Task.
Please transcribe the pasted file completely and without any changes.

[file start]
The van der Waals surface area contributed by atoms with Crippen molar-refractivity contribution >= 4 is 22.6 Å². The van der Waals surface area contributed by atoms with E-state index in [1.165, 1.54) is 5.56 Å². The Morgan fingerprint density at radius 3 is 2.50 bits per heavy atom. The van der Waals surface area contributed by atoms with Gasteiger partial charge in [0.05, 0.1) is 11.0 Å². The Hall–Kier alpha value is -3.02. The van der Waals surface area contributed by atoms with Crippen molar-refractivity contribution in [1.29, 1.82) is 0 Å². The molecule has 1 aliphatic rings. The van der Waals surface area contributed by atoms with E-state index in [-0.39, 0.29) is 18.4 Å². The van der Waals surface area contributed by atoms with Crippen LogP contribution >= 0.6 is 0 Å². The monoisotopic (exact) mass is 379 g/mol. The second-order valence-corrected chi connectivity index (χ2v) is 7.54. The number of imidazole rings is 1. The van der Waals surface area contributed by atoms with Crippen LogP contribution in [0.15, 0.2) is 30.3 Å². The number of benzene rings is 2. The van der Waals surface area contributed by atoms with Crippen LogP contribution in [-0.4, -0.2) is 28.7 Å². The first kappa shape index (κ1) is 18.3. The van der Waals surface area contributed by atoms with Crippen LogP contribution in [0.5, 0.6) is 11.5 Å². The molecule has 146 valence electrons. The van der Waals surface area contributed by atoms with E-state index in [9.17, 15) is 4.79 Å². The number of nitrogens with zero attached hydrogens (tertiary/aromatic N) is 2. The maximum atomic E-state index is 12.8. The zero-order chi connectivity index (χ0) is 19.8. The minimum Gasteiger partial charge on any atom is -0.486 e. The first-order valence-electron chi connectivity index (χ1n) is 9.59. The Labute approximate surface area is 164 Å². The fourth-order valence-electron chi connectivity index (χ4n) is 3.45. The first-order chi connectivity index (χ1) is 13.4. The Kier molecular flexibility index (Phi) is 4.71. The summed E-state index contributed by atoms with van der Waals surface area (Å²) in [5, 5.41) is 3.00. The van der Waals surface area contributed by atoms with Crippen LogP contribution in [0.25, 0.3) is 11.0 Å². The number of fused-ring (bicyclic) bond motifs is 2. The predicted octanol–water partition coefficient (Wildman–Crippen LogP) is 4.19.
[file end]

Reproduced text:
The van der Waals surface area contributed by atoms with Crippen molar-refractivity contribution >= 4 is 22.6 Å². The van der Waals surface area contributed by atoms with E-state index in [1.165, 1.54) is 5.56 Å². The Morgan fingerprint density at radius 3 is 2.50 bits per heavy atom. The van der Waals surface area contributed by atoms with Gasteiger partial charge in [0.05, 0.1) is 11.0 Å². The Hall–Kier alpha value is -3.02. The van der Waals surface area contributed by atoms with Crippen molar-refractivity contribution in [1.29, 1.82) is 0 Å². The molecule has 1 aliphatic rings. The van der Waals surface area contributed by atoms with E-state index in [-0.39, 0.29) is 18.4 Å². The van der Waals surface area contributed by atoms with Crippen LogP contribution >= 0.6 is 0 Å². The monoisotopic (exact) mass is 379 g/mol. The second-order valence-corrected chi connectivity index (χ2v) is 7.54. The number of imidazole rings is 1. The van der Waals surface area contributed by atoms with Crippen LogP contribution in [0.15, 0.2) is 30.3 Å². The number of benzene rings is 2. The van der Waals surface area contributed by atoms with Crippen LogP contribution in [-0.4, -0.2) is 28.7 Å². The first kappa shape index (κ1) is 18.3. The van der Waals surface area contributed by atoms with Crippen LogP contribution in [0.5, 0.6) is 11.5 Å². The molecule has 146 valence electrons. The van der Waals surface area contributed by atoms with E-state index in [9.17, 15) is 4.79 Å². The number of nitrogens with zero attached hydrogens (tertiary/aromatic N) is 2. The maximum atomic E-state index is 12.8. The zero-order chi connectivity index (χ0) is 19.8. The minimum Gasteiger partial charge on any atom is -0.486 e. The first-order valence-electron chi connectivity index (χ1n) is 9.59. The Labute approximate surface area is 164 Å². The fourth-order valence-electron chi connectivity index (χ4n) is 3.45. The first-order chi connectivity index (χ1) is 13.4. The Kier molecular flexibility index (Phi) is 4.71. The summed E-state index contributed by atoms with van der Waals surface area (Å²) in [5, 5.41) is 3.00. The van der Waals surface area contributed by atoms with Crippen LogP contribution in [0.25, 0.3) is 11.0 Å². The number of fused-ring (bicyclic) bond motifs is 2. The predicted octanol–water partition coefficient (Wildman–Crippen LogP) is 4.19.